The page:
Grapes must undergo at least 10 processing steps from fermentation to aging in stainless steel tanks and racking inside oak barrels. The MES system makes it possible to determine which employee used which tank for each specific step.
In addition, the MES solution enables standardized process management. With the automatic uploading of entries that cannot be changed manually, the MES system can detect any process deviations and send warning notifications to prevent damage.
Information from real-time production processes is also collected and stored in the MES. For example, real-time data from the automated temperature control system can be compared with existing data to give further step-by-step instructions to employees.
“Within the winery, efficiency and quality will improve as more automation hardware and sensors are installed,” says Ding. “And the MES system can further link the control level to the operation management level more efficiently.”
In addition, the winery is working with Siemens to develop an application for customers that delivers traceable production information, which will help bring customers closer to the producer and even the vineyards. On their smartphones, consumers will have access to information about grapes, fields, production, barrels and other details, giving them a better understanding of wine culture.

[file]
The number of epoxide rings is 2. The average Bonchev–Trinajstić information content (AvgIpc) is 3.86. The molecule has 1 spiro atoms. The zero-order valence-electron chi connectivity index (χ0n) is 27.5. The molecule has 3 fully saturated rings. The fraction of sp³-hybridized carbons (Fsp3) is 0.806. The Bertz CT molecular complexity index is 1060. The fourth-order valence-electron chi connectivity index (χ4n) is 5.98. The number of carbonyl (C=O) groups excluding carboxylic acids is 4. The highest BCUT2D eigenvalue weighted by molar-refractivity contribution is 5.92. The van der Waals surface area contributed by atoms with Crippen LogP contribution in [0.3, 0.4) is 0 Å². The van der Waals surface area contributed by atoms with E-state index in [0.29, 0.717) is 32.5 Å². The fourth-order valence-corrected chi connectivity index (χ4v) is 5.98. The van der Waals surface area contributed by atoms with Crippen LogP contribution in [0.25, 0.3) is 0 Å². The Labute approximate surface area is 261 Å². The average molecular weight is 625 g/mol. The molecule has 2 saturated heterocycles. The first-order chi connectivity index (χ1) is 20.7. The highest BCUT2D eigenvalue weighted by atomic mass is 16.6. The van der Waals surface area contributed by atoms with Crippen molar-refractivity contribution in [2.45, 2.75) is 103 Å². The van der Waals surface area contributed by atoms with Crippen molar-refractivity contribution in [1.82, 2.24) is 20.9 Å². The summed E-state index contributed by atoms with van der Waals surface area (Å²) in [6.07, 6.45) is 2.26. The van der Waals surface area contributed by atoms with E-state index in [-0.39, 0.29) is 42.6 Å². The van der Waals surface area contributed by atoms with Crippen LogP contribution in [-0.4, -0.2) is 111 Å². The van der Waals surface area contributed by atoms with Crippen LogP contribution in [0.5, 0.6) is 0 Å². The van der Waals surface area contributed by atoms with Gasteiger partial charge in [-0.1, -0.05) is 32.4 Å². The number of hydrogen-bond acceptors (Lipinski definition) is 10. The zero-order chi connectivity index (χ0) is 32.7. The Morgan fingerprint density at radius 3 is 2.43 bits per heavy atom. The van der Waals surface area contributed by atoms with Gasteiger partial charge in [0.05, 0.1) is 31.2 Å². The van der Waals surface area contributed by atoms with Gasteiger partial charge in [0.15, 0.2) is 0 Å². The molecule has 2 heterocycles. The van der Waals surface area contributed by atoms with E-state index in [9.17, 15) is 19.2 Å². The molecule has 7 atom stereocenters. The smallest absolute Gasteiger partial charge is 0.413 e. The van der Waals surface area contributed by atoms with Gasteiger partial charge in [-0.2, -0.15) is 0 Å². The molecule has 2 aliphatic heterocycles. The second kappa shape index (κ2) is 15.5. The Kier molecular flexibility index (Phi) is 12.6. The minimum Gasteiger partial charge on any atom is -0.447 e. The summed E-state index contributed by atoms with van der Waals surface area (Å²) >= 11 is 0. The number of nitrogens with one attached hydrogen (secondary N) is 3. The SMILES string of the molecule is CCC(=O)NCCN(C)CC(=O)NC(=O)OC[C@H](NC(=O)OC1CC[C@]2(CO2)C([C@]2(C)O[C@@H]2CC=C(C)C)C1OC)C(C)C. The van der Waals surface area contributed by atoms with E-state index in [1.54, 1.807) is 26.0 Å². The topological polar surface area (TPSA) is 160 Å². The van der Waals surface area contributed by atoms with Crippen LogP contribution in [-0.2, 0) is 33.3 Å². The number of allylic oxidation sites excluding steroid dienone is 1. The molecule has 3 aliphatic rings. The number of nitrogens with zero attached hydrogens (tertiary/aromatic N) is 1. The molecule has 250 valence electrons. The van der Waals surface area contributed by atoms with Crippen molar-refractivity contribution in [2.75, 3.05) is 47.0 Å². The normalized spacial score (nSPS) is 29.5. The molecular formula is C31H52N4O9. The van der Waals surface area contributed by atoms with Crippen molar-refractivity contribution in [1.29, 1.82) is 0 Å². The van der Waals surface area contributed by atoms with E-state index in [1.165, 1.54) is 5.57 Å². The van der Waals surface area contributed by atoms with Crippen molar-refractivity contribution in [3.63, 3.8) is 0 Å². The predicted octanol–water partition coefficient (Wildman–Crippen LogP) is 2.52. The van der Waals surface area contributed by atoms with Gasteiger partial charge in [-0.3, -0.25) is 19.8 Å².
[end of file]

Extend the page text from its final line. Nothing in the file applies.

It’s gradually becoming a must for the wine industry to achieve a traceable process chain in response to heightened requirements for management and food safety,” says Li. “I believe Siemens’ technologies and experience will be a great help for us.”
With the Siemens MES, Li believes, vintners will be freed from piles of paperwork and can realize something interesting: personalized and better quality wine to meet varied consumer demands.
In the future, the winery is expected to use more shop floor data to further leverage the MES solution and improve operational efficiency. The dream of transforming winery management through information technology is quickly becoming a reality.